Free Press Journal

Quality of our Thoughts defines the quality of our lives

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T. G. L. Iyer

Many of us measure our success by what others have done. Many of us have only a vague idea of what we ultimately want out of life. And even if we can describe it, we don’t translate that belief into our daily actions and decisions. If we can spell out an axiom we want to live by and repeat that axiom often, we may perhaps translate that success into an everyday habit. In sum, quality of our thoughts means quality of our lives.

Why are some of us not able to tell others about our assets and strengths? Maybe, merely because we are modest and wait for others to point out our virtues. There are others who brag and boast about their absent qualities merely to impress their friends. But such behaviour does not make any impact on others.

On the contrary, the modest ones slowly unfold their hidden qualities, which gradually get noticed by others. But, remember that too much of modesty may result in low performance in life. A line has to be drawn somewhere to separate modesty from overblown ego.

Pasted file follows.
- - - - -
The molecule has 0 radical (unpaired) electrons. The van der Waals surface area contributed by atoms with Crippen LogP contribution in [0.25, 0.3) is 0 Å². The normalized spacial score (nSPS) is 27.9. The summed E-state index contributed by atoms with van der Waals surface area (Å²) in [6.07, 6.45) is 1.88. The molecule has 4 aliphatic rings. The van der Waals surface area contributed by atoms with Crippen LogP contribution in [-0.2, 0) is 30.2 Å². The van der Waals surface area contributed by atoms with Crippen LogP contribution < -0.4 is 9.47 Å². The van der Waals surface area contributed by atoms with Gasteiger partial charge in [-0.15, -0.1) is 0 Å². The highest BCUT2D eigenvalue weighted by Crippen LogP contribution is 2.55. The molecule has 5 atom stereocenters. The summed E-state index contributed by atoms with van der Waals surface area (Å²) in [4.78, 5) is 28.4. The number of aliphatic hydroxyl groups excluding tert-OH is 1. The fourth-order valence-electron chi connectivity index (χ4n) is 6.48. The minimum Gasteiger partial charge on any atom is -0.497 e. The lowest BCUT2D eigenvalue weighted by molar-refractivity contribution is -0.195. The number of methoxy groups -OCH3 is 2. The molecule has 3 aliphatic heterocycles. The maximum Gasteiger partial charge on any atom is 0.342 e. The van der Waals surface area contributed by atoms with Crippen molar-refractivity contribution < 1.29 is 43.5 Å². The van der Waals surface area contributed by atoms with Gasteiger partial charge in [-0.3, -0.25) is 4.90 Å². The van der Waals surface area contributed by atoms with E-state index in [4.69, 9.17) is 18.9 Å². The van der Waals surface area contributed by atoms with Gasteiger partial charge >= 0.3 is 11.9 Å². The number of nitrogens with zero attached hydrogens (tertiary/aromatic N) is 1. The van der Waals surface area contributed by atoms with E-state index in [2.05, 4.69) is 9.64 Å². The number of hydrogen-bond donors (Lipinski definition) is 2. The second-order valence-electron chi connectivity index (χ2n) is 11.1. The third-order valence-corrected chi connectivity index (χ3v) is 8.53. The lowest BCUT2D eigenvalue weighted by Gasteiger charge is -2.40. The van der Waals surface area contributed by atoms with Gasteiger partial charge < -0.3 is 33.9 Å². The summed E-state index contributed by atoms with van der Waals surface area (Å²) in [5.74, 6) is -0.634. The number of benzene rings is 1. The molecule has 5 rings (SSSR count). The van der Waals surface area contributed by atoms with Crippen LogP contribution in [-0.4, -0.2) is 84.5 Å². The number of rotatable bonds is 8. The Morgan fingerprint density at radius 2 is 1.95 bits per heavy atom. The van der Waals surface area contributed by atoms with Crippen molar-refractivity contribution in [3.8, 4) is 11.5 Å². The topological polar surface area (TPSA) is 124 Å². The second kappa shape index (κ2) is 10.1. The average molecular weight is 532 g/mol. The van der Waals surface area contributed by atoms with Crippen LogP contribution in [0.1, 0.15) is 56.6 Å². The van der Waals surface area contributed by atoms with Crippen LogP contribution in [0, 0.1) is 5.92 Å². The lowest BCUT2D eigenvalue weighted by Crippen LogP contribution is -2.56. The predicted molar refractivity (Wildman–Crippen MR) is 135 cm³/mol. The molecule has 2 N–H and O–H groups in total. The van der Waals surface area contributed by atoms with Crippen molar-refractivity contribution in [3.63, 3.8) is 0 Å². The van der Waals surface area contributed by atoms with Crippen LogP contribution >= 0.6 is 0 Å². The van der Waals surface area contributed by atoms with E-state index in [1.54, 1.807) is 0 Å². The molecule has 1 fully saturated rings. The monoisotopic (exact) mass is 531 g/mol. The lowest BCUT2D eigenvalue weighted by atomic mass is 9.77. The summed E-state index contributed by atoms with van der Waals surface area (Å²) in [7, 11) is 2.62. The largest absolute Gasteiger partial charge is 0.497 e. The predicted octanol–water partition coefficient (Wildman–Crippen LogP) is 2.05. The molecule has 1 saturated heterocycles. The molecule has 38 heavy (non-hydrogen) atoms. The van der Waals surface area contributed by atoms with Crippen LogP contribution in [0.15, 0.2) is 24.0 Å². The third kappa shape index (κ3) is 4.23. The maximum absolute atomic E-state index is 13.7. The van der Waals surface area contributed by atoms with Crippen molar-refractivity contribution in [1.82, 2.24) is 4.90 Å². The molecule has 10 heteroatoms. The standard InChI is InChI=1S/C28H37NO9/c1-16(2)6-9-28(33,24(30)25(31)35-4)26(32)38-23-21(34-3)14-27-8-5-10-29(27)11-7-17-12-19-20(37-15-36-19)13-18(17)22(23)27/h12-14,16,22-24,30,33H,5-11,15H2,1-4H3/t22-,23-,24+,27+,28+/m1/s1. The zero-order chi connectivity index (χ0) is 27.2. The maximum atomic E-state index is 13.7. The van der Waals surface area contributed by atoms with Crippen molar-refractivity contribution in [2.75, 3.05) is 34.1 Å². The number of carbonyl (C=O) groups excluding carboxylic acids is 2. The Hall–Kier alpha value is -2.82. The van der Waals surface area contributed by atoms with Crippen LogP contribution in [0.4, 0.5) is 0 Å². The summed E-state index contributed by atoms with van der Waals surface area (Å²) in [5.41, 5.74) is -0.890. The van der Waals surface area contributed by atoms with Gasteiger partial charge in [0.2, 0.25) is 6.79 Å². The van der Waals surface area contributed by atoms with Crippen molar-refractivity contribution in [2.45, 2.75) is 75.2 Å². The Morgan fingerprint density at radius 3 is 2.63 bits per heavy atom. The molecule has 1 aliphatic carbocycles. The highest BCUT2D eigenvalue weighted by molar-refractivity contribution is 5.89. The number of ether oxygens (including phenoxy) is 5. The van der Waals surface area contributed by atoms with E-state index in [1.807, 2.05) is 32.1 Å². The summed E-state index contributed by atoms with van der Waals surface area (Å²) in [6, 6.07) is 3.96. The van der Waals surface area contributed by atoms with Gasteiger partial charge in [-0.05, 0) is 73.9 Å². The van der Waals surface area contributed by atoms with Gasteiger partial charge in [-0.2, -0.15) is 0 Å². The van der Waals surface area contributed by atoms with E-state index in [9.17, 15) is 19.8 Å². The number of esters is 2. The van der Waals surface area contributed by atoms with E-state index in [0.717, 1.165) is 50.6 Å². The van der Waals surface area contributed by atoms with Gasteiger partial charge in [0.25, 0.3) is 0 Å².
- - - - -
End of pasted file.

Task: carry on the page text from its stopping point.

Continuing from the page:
I had a friend who used to make a list of things to be done for the day. He marked some with red and others with green. That gave him the habit to give priority to certain tasks and postpone some for the next day. The fact is that we need discipline to realise our potential, to use our time well and to stay with a task till completion. Sometimes, we have to monitor, follow-through and persist with certain problems to get and achieve the desired results.

Once Nelson Mandela who was in jail for 27 years when asked about his infinite patience, tolerance and magnanimity replied: “I learnt it all from Mahatma Gandhi who had the courage to experiment with truth and had the courage to adopt them in his struggle for freedom for India.” Remember that we are measured in wealth not by our holdings of gold but by what we have gathered from life. Management Guru Peter Drucker says that our success in life is mostly related to our writing and speaking skills. ‘Remember, that the whole world is in a state of ‘not listening’. Students don’t listen to teachers. Suppliers don’t listen to customers. Children don’t listen to parents and the common man does not listen to sane voices. In such circumstances, persuasive communication is an effective weapon, which can be developed only by what we read, digest, assimilate and appropriate to make life a meaningful adventure.’